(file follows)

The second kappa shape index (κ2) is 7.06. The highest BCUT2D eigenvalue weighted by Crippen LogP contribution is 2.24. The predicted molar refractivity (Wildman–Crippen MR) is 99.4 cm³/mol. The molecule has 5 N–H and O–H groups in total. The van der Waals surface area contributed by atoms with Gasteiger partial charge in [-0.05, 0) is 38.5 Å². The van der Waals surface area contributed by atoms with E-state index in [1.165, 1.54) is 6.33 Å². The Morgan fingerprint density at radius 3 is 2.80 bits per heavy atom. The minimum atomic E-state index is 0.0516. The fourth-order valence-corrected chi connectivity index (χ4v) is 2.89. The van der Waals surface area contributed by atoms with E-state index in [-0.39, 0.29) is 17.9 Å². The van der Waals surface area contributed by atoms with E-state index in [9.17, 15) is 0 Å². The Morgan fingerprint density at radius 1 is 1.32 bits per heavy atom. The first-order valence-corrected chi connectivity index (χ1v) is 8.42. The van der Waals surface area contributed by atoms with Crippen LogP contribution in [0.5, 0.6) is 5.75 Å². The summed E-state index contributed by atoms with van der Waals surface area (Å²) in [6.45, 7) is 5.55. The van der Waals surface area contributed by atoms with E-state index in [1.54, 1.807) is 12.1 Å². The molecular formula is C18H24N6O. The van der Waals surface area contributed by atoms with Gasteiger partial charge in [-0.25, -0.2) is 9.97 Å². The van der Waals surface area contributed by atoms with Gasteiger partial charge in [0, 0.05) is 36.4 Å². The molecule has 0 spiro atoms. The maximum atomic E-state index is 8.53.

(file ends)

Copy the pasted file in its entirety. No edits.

The second kappa shape index (κ2) is 7.06. The highest BCUT2D eigenvalue weighted by Crippen LogP contribution is 2.24. The predicted molar refractivity (Wildman–Crippen MR) is 99.4 cm³/mol. The molecule has 5 N–H and O–H groups in total. The van der Waals surface area contributed by atoms with Gasteiger partial charge in [-0.05, 0) is 38.5 Å². The van der Waals surface area contributed by atoms with E-state index in [1.165, 1.54) is 6.33 Å². The Morgan fingerprint density at radius 3 is 2.80 bits per heavy atom. The minimum atomic E-state index is 0.0516. The fourth-order valence-corrected chi connectivity index (χ4v) is 2.89. The van der Waals surface area contributed by atoms with E-state index in [-0.39, 0.29) is 17.9 Å². The van der Waals surface area contributed by atoms with E-state index in [9.17, 15) is 0 Å². The Morgan fingerprint density at radius 1 is 1.32 bits per heavy atom. The first-order valence-corrected chi connectivity index (χ1v) is 8.42. The van der Waals surface area contributed by atoms with Crippen LogP contribution in [0.5, 0.6) is 5.75 Å². The summed E-state index contributed by atoms with van der Waals surface area (Å²) in [6.45, 7) is 5.55. The van der Waals surface area contributed by atoms with E-state index in [1.54, 1.807) is 12.1 Å². The molecular formula is C18H24N6O. The van der Waals surface area contributed by atoms with Gasteiger partial charge in [-0.25, -0.2) is 9.97 Å². The van der Waals surface area contributed by atoms with Gasteiger partial charge in [0, 0.05) is 36.4 Å². The molecule has 0 spiro atoms. The maximum atomic E-state index is 8.53.